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How do you respond when a PTAC unit on your hotel property breaks or malfunctions? Do you call up a PTAC repair service or jump straight to replacing it?

Many hotel owners are quick to search for the most affordable repair solution, but the best approach to PTAC maintenance often depends on the unit’s age.

Like other machines, PTAC units lose efficiency over time, but if you stay on top of maintenance, you can extend your units’ lifespan by several years. Each PTAC unit’s longevity varies based on how you approach maintenance issues as they arise—even the seemingly minor ones.

Your PTACs will change as they age. However, by staying organized and tracking small details, you can ward off the need for PTAC repair or replacement as long as possible.

Here are two best practices to keep PTACs healthy for as long as possible and get more bang for your buck.

1. Keep a maintenance log.

An up-to-date maintenance log serves as a symptom journal for the machine. It can help track problems, monitor them over time, and help to diagnose the root cause. Jeff Tucker, director of retrofit solutions at Climate Control Group, recommends checking engineers’ maintenance logs when it comes time to decide whether to salvage a unit or invest in a new one.

Checking maintenance logs allows you to see if previous issues were repaired adequately or if your maintenance personnel used what Tucker calls “band-aids”—that is, hasty efforts to fix things as fast as possible. The band-aid approach to repairs often does more harm than good. Cheap, short sighted, or hasty repairs can push a unit to the point of no return faster.

Tucker also recommends against making repairs with a hodgepodge of parts. Each replacement part should meet the exact specifications and regulations of the original.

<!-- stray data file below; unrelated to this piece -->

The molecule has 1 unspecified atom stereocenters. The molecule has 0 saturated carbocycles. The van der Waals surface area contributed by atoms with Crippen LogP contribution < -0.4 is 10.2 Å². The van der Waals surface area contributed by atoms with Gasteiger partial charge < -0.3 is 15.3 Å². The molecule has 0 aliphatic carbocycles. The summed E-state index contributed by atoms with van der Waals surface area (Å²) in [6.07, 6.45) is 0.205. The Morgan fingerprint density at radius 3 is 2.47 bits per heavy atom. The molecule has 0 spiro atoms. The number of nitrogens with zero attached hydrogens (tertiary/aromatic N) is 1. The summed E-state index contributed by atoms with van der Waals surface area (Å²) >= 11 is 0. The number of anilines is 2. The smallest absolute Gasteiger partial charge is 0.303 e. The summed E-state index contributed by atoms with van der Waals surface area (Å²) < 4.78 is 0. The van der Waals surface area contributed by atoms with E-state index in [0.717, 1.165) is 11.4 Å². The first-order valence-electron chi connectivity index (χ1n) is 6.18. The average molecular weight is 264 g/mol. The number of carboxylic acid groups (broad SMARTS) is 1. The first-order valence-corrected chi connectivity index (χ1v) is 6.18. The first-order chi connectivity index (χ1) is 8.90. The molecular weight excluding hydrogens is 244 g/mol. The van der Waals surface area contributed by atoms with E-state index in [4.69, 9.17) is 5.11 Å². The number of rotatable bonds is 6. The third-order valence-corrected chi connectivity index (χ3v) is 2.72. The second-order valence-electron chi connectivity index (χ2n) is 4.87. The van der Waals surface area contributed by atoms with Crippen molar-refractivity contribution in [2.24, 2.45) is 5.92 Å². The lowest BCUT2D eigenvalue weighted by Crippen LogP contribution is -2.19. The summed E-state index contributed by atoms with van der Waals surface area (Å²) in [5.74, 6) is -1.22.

Cutting corners will cause units to malfunction. More problems mean more rooms out of service. More rooms out of service mean less profit for hotel owners. That’s how saving a few bucks on cheap repairs suddenly becomes very expensive.

When you’re repairing an older PTAC unit, proper replacement parts are harder to find. You’re probably better off buying a new unit rather than counting on mismatched parts!

2. Keep up with technology.

Though your older units may be doing a decent job, technology advances quickly. The benefits of many newer units are hard to ignore.

Douglas Mackemer, the national director of parts, services, and specialized equipment at Carrier Enterprise, told Hotel Management that, in most cases, a PTAC unit is worth fixing. However, he added that some advancements, such as sealed bearings and better motors, are worth the investment.

A few years’ difference between units can mean major differences in the units’ technology and efficiency. Before you invest in repairs, stop and consider: Will the older unit be on par with your newer units even after you invest in repairs? A newer unit can quickly recoup its cost in energy efficiency and durability.

Other features on newer units can add value to your property. Older units can be hard on the eyes. Better materials prevent unsightly water streaks and mold from developing on the walls. They also enhance the guest experience and overall impression of your property. Sabby Sabharwal, of Friedrich, explains that modern features like painted base pans or stainless steel plates are often worth the investment for the aesthetics alone.

When It’s Time to Let Go

Maybe your old PTAC units have served you well, but are steady repairs and maintenance costing you more than a replacement and upgrade?

Make sure you consider all of your options. For PTAC units near the end of their lifecycle, band-aid solutions can become very costly! Sometimes it’s better to go ahead and replace your unit rather than invest in further PTAC repair.